A modern dish means working with good legumes and with good oils, working on lightness and on fats. With my school I try to teach sustainability and fight waste. I refer to a dish from an Abruzzo town which started as a simple dish: the Pancotto. The recipe comes from transhumance, the migratory journey undertaken by shepherds every time they went from Puglia to Abruzzo when leading their flocks to graze in the summer in our territories. They brought with them large loaves of bread which, after 10-15 days, they could no longer eat. That's why this dish was born: bread, now hardened, was soaked with broth, made ​​with spring vegetables, which are easily found in the fields, and inside it was an egg would be positioned, a gift of the hens who normally lived in the courtyards. We took the same ingredients and made ​​Pancotto in our own way, with the same ingredients, but with a new approach: stale bread, a fresh egg and cooked vegetables that respect the plant, cooked for a few moments, without boiling for long. It was a dish we created in 2002, and is one of the most important ones that marked a path of study and the recovery of tradition that continues today.
What is for you the food of the future?
The food of the future will be highly dedicated to the world of plants, legumes and vegetables. It will be characterized in full respect of seasonality and, therefore, with a rotation of products at the table. And then it is time to do a great job on the grains and flours, from which you can get many products.
Can you give us an example?
I refer to the grain of Solina, which is the only grain that could be grown in the area where I have my restaurant, in the Abruzzo region, in Castel di Sangro. Living in these high mountain areas - with large temperature fluctuations – what is notable is that this grain does not need pesticides, as bacterial charges are destroyed by cold temperatures at night. It was a plant that had been abandoned, but it is starting to re-establish itself. This is the role of the chef, and where we have to intervene. I took a type of wheat that was about to be forgotten, and gave it value at the table, I carried it around with me, communicating and promoting it at events. I started sharing knowledge about the grain that had been totally lost. It was the way to create value starting from an ethical responsibility. A chef must choose a producer and let him know that behind a grain that was about to disappear, was the basis for creating his own company.
What does sustainability mean to you?
For me, sustainability is a profound value in two ways. "External" sustainability is the one we have just talked about so far, as respect for tradition that stems from saving a forgotten grain or legume or proposing an old recipe with a modern twist. “Internal” sustainability, however, comprises responsibility and a chef’s work ethic. It is about successfully conveying a message. I try to explain to the team working with me, to the students at my school, the central role a chef plays in his own territory in introducing and supporting certain products. The future is to go back to the land, our territory, creating companies that are able to support and become a mine of products to be transformed into good and wholesome dishes.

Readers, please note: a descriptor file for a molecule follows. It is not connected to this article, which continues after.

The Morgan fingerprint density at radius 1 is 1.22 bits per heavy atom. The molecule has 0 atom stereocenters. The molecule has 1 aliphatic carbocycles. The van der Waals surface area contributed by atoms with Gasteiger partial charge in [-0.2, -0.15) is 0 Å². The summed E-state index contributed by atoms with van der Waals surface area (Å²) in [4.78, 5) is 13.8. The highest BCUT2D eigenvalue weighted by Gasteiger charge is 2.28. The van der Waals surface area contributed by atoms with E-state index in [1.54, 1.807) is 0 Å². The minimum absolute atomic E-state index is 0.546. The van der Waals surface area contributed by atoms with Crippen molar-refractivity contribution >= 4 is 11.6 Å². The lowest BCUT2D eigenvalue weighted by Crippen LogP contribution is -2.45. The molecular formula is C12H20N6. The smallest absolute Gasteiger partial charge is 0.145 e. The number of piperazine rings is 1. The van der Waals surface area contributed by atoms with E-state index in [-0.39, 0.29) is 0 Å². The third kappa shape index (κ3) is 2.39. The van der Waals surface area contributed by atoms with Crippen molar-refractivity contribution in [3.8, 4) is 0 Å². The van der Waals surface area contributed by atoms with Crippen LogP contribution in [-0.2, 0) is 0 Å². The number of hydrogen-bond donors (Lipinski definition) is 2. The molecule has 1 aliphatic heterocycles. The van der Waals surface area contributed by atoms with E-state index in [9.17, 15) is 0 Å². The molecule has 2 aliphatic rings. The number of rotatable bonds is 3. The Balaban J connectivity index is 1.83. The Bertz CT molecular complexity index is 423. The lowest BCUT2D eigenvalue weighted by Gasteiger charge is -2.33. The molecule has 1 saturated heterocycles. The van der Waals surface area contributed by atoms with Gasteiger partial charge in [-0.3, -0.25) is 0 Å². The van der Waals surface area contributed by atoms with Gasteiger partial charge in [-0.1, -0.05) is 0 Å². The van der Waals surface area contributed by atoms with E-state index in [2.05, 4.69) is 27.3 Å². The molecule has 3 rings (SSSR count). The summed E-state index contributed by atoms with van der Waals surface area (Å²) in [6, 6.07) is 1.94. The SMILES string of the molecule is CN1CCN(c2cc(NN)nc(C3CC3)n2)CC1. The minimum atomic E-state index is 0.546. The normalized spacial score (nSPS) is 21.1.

In the Dominican Republic, ginger is trendy and tourists love it - so says TripAdvisor

Cultura / -

ICEI turismo allo zenzero (Rep Domenicana)

A new model of tourism is moving from the beaches and mega complexes into the countryside: culture meets agriculture, flavors and local customs, to become a turbo of shared development. It's the Ginger Route: a themed itinerary created by two Italian NGOs.

The Samana Peninsula, on the north coast of the Dominican Republic:here you’ll find paradisiacal beaches and crystal clear waters under a tropical sky. Just name it and you feel like you’re a photo from a travel brochure, that eternal summer in a holiday village. And indeed, around Samana, for years, tourism has been almost just that: sea and tourist complexes operated by companies and foreign companies.
Outside the golden cages of these complexes, a few cents would end up in the pockets of the locals, their destiny stretching into the dark shadow of prostitution, child exploitation, increasing alcoholism and drug trafficking: all direct effects of vacationers’ shabby behavior.
ICEI and the Community of Don Gallo, together to help
Ringing the changes has been a series of partnership projects designed and already completed by two Italian companies, the NGO ICEI and the Comunità di S. Benedetto al Porto founded by Don Gallo. They decided to start from a typical product to promote a different type of tourism, one that would be sustainable and environmentally friendly, and to create jobs and development. Which product? Ginger, el jengibre as they call it here. Organic ginger: cultivated, processed, exported.
Guariquén ginger.  A ginger of quality
But also offered, cooked, and even something to talk about. So around Las Galeras, a village on the peninsula of Samana historically dedicated to agriculture, more than 120 farmers have been supported financially in their daily work, trained and advised in product promotion and helped along in the creation of a consortium for the protection of their excellent ginger, certified with a new brand name: Ginger Guariquén.
Come and see the ginger of Samana
In the language of the Indios, guariquén means "come and see" – and this turned out to be the real challenge. Invite tourists to taste and buy the ginger, entice them to leave the "usual" circuit to go and see the countryside, the daily life of those who live and work in Samana; transforming agriculture into a travel experience, promoting its landscape, its gastronomy and its culture.
Ginger is good, beautiful and trendy
Marketing of the local territory has led to the creation of a network of bed and breakfasts and restaurant services, but also of cookbooks and craft products. And, in parallel, art workshops and cultural initiatives are growing. Founded as the Ruta del Jengibre, namely, the Ginger Route, it represents a new model of tourism, a themed route that quickly ended up in the pages of La Repubblica and even Vogue. And in 2014 it appeared on TripAdvisor, with great reviews. Ginger really is good, beautiful and trendy.